Sandhills Region Has Plenty to Explore for U.S. Open Attendees

While the Pinehurst and North Carolina’s broader Sandhills region may be famous for being home to some of the world’s best golf courses, the area has a spectacular cultural scene as well. If you’re one of thousands of folks who will be in town for the men’s and women’s U.S. Open Championships during the next couple of weeks here are few things not to miss:

Join the N.C. Symphony for a
free concert June 13

 

Free Concert by the North Carolina Symphony
In celebration of the U.S. Open coming to Pinehurst, the N.C. Symphony will perform a free concert, Friday, June 13, at 8 p.m. on Pinehurst’s Tufts Park. The concert will feature Beethoven’s power 5th Symphony and also include “Sketches from Pinehurst,” which was written by the Symphony’s own Terry Mizesko when the U.S. Open came to Pinehurst in 2005.

Be sure and check the Symphony’s Facebook page for any weather updates.

Local Galleries
Moore County, where Pinehurst is located, has some wonderful art galleries to explore, and the Arts Council of Moore County in downtown Southern Pines is the best place to start. The gallery there features local, regional and national artists. There is also a lovely shop where you can purchase local art.

If you’d like to bypass visiting the Council in person, it produces a fantastic online list of local galleries, artists and studios in the area.

Literary Heritage in Southern Pines
The Sandhills area region is also known for having a rich literary heritage. A great starting point to exploring that heritage is the Literary Trails of Eastern North Carolina guidebook, produced by the N.C. Arts Council and published by UNC Press.

One of the more famous authors from the area is James Boyd. Boyd’s Southern Pines estate is now the Weymouth Center for Arts & Humanities, which in turn is the home to the North Carolina Literary Hall of Fame. Weymouth played host to many great writers during its time including William Faulkner, the editor Maxwell Perkins, F. Scott Fitzgerald, Ernest Hemingway, Thomas Wolfe and others, and the Hall of Fame now there is certainly worth a visit.

Revolutionary War re-enactors at House in the Horseshoe

 

Revolutionary-Era History
The site of a significant Revolutionary War skirmish, House in the Horseshoe State Historic Site is about a 30-minute drive north of Pinehurst. Aside from the fascinating Revolutionary tale Horseshoe tells, it’s worth a visit to see some cutting edge archaeological work that will be taking place there during the next couple of weeks.

Seagrove Pottery Area
The jewel of the region’s cultural scene is perhaps the Seagrove pottery area. Home to more than 100 potters, many of whom open their studios to visitors, the heart of pottery mecca is just under 45 minutes north of Pinehurst. Originally attracted to the region for its abundant clay deposits, the craftsmen of area were able to survive a few decades longer than many others displaced by factory-produced ceramics because of their remote location and need for jugs from the local whisky distilling industry.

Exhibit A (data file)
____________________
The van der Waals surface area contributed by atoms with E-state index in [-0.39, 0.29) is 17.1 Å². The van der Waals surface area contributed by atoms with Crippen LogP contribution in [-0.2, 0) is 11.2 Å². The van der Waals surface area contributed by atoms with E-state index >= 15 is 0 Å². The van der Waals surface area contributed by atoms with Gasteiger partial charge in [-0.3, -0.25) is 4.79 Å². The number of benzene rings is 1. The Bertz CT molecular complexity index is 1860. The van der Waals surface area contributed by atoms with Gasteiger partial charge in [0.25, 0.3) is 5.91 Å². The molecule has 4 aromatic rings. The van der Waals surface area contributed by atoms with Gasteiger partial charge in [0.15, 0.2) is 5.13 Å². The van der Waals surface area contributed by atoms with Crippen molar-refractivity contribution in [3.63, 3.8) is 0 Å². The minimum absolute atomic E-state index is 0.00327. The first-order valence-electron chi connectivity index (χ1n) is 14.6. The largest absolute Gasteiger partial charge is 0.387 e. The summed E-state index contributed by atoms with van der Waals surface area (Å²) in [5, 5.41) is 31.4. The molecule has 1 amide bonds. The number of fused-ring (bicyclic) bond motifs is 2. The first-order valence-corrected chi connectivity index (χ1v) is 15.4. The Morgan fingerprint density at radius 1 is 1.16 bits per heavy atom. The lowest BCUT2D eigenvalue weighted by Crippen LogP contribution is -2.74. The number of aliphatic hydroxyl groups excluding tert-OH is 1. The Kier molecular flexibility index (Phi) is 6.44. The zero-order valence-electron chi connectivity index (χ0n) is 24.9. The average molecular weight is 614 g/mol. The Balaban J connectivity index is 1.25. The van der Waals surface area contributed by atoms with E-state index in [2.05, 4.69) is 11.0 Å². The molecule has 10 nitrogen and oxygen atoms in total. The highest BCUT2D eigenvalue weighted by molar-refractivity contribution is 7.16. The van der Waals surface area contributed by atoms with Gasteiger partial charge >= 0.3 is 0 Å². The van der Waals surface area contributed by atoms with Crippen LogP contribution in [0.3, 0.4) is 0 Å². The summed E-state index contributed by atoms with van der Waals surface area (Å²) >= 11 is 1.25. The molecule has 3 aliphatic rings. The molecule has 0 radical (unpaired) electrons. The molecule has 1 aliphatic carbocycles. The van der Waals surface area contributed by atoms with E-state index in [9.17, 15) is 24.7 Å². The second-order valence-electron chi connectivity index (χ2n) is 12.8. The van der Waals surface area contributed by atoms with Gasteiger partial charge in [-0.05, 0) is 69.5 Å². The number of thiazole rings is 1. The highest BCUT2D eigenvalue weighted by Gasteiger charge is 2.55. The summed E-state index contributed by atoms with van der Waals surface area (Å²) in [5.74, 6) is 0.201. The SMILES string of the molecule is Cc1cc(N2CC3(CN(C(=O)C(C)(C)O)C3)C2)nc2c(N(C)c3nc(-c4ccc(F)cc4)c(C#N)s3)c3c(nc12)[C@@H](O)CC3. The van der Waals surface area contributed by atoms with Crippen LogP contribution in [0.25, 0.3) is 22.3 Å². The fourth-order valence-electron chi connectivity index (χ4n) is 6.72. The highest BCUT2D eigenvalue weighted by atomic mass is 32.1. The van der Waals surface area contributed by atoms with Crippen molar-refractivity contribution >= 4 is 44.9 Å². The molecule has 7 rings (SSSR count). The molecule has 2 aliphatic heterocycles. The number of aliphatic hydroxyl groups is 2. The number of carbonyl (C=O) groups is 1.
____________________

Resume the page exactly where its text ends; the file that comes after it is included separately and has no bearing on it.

Stop by the North Carolina Pottery Center in Seagrove to find out more about the pottery history in Seagrove and across the state. The center, designed by famed architect Frank Harman, is a great jumping off point for deeper discovery.

Farther Afield
If you’re looking to explore more of North Carolina’s rich arts and culture, some other places that are relatively nearby (within an hour and 15 minute drive) that are worth checking out include:

  • Town Creek Indian Mound in Mount Gilead is a world-class archaeological site focusing on early Native American culture, specifically that of the Pee Dee civilization
  • Fayetteville’s Museum of the Cape Fear interprets and explores the history of southeastern North Carolina
  • The N.C. Museum of History in Raleigh tells the story of 14,000 years of North Carolina history all under one roof
  • On the premiere art museums in the South, the N.C Museum of Art, also in Raleigh, has a permanent collection which spans more than 5,000 years, from ancient Egypt to the present

What are you most looking forward to about your trip to Pinehurst? Or if you’re a local, what are your favorite cultural destinations? Tell us in the comments.

For more ideas on exploring North Carolina’s rich arts, history and culture, check out our weekend roundup series and the N.C. Arts Council’s arts trails websites.

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